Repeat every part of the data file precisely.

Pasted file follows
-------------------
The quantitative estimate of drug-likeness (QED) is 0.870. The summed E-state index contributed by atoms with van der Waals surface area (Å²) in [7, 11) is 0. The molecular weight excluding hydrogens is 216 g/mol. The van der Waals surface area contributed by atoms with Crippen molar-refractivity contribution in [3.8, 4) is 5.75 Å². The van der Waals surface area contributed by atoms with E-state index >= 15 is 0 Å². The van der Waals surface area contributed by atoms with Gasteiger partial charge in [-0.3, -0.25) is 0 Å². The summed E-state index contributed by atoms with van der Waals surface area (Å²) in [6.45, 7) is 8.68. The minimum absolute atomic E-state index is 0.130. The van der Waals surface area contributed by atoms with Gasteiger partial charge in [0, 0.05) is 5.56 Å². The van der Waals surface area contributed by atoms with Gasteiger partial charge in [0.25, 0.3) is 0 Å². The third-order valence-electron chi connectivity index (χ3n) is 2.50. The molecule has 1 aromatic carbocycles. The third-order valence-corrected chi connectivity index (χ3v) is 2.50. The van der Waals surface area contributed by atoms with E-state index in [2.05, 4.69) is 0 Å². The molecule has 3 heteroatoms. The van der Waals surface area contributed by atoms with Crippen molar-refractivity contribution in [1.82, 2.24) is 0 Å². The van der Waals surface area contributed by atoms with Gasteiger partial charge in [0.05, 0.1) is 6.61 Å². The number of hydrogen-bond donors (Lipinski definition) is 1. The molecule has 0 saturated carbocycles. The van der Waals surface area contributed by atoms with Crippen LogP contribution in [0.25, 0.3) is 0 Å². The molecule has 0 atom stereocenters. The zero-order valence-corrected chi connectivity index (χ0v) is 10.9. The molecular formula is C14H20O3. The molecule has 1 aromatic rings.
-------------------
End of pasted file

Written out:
The quantitative estimate of drug-likeness (QED) is 0.870. The summed E-state index contributed by atoms with van der Waals surface area (Å²) in [7, 11) is 0. The molecular weight excluding hydrogens is 216 g/mol. The van der Waals surface area contributed by atoms with Crippen molar-refractivity contribution in [3.8, 4) is 5.75 Å². The van der Waals surface area contributed by atoms with E-state index >= 15 is 0 Å². The van der Waals surface area contributed by atoms with Gasteiger partial charge in [-0.3, -0.25) is 0 Å². The summed E-state index contributed by atoms with van der Waals surface area (Å²) in [6.45, 7) is 8.68. The minimum absolute atomic E-state index is 0.130. The van der Waals surface area contributed by atoms with Gasteiger partial charge in [0, 0.05) is 5.56 Å². The van der Waals surface area contributed by atoms with Gasteiger partial charge in [0.25, 0.3) is 0 Å². The third-order valence-electron chi connectivity index (χ3n) is 2.50. The molecule has 1 aromatic carbocycles. The third-order valence-corrected chi connectivity index (χ3v) is 2.50. The van der Waals surface area contributed by atoms with E-state index in [2.05, 4.69) is 0 Å². The molecule has 3 heteroatoms. The van der Waals surface area contributed by atoms with Crippen molar-refractivity contribution in [1.82, 2.24) is 0 Å². The van der Waals surface area contributed by atoms with Gasteiger partial charge in [0.05, 0.1) is 6.61 Å². The number of hydrogen-bond donors (Lipinski definition) is 1. The molecule has 0 saturated carbocycles. The van der Waals surface area contributed by atoms with Crippen LogP contribution in [0.25, 0.3) is 0 Å². The molecule has 0 atom stereocenters. The zero-order valence-corrected chi connectivity index (χ0v) is 10.9. The molecular formula is C14H20O3. The molecule has 1 aromatic rings.